Consider that for a moment. He studied human consciousness, our inherent spiritual nature, and found that it consistently presents itself in physical ways that can be tested again and again. The premise of his research was basically that muscles will strengthen or weaken in the presence of positive or negative stimuli. The stimuli can be intellectual (something the subject is just thinking about) or physical (something the subject is holding or touching.)


If you’ve never seen a muscle testing demonstration, the best way to explain it is to imagine that I’m standing with one arm stretched straight out in front of me at shoulder level, with my palm facing down. The “tester” tells me she’s going to push on my arm, and my job is to resist her pushing and not let my arm go down. Simple enough.


So, she might say, “Think of Jesus Christ,” and she tries to push my arm down, but my arm muscles will strengthen and resist solidly. It is easy for me to resist her pushing. If she then says, “Think of Adolph Hitler,” and pushes on my arm, it doesn’t matter how hard I try to resist, my arm will go weak and go down. This really happens. If you ever get the opportunity to see a presentation on applied kinesiology or muscle testing, go to it--and volunteer because it’ll blow your mind! It seems like a parlor trick from the 1950’s, but so much clinical research has been done on this, and the results are amazingly universal.


Without getting into the science, because frankly, I don’t understand it, essentially the more powerful a stimulus, the stronger the muscle test result (Jesus Christ being an example of this.) The more forceful a stimulus, the weaker the muscle test result (Hitler being an example of this.) So, we have to explore the difference between Power and Force and get that really clear in our heads. So, when you hear “Power,” think of your God words—Like God, Jesus Christ, Love, Compassion, Joy, Peace. Those are some of the most powerful stimuli. When you hear “Force,” think of evil acts, like the holocaust and the violent mass shootings that keep taking place in America.


Here are some more thoughts to keep in mind: Force moves against something. Power does not move against anything. Force constantly consumes. Power energizes, supports, and gives life and energy. Force takes these things away. Power is associated with compassion. Force polarizes. Power unifies. With force, the cost is always high; somebody always loses. Power serves others. Force is something you apply. Power is something that you are. Lastly, my favorite direct quote from Hawkins’ book: “Love, compassion, and forgiveness, which may be mistakenly seen by some as submissive, are in fact, profoundly empowering.” I think Jesus was the greatest teacher in the history of the world, and I think he taught us that our power lies in our capacity to love.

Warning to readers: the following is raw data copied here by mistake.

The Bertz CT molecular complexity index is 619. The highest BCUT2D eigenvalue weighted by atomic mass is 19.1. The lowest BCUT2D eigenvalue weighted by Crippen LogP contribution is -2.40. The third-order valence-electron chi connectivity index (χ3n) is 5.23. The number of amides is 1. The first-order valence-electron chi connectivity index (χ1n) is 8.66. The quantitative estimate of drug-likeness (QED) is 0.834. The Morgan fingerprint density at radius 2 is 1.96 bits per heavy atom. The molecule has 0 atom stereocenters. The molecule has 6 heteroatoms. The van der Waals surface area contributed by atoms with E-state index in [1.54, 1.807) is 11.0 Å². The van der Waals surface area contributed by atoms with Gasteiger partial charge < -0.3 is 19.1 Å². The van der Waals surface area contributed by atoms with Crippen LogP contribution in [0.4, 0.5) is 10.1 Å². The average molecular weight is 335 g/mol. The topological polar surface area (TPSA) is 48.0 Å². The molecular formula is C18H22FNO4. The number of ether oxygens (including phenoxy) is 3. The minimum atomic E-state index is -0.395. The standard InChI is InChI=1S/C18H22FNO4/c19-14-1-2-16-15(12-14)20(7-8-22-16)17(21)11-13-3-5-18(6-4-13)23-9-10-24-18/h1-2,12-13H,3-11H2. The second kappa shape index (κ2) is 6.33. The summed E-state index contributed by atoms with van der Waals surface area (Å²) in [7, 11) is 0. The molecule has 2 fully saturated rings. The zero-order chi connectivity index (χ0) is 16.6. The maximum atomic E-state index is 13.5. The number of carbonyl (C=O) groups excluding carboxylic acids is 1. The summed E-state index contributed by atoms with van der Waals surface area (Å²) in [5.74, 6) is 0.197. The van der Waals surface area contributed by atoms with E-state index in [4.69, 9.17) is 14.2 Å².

It’s up to us to wake up every day and consciously choose to be an expression of love. Even when we are angry and outraged. Even when it is hard. Nelson Mandela told us that our choices should reflect our hopes, not our fears—as difficult as that may be. We must make our decisions today based not on our fears, but on our hope of a peaceful, loving world.


Albert Einstein told us the most important decision we have to make is whether we believe we live in a friendly or hostile universe. What a challenge it is for us right now, to see the friendliness, the love, the compassion, and our oneness, when the hostility is so prevalent. My prayer for us all is that we faithfully make that choice to move forward in hope, believing in a loving, friendly universe, even when evidence shows us otherwise. May we strive for forgiveness when it seems impossible, and may we take every opportunity to be the most loving expressions of God in the world. Amen.


Please don’t lose hope, friends. Remember our true power always lies in our capacity to love one another.


Blessings,

Rev Cynthia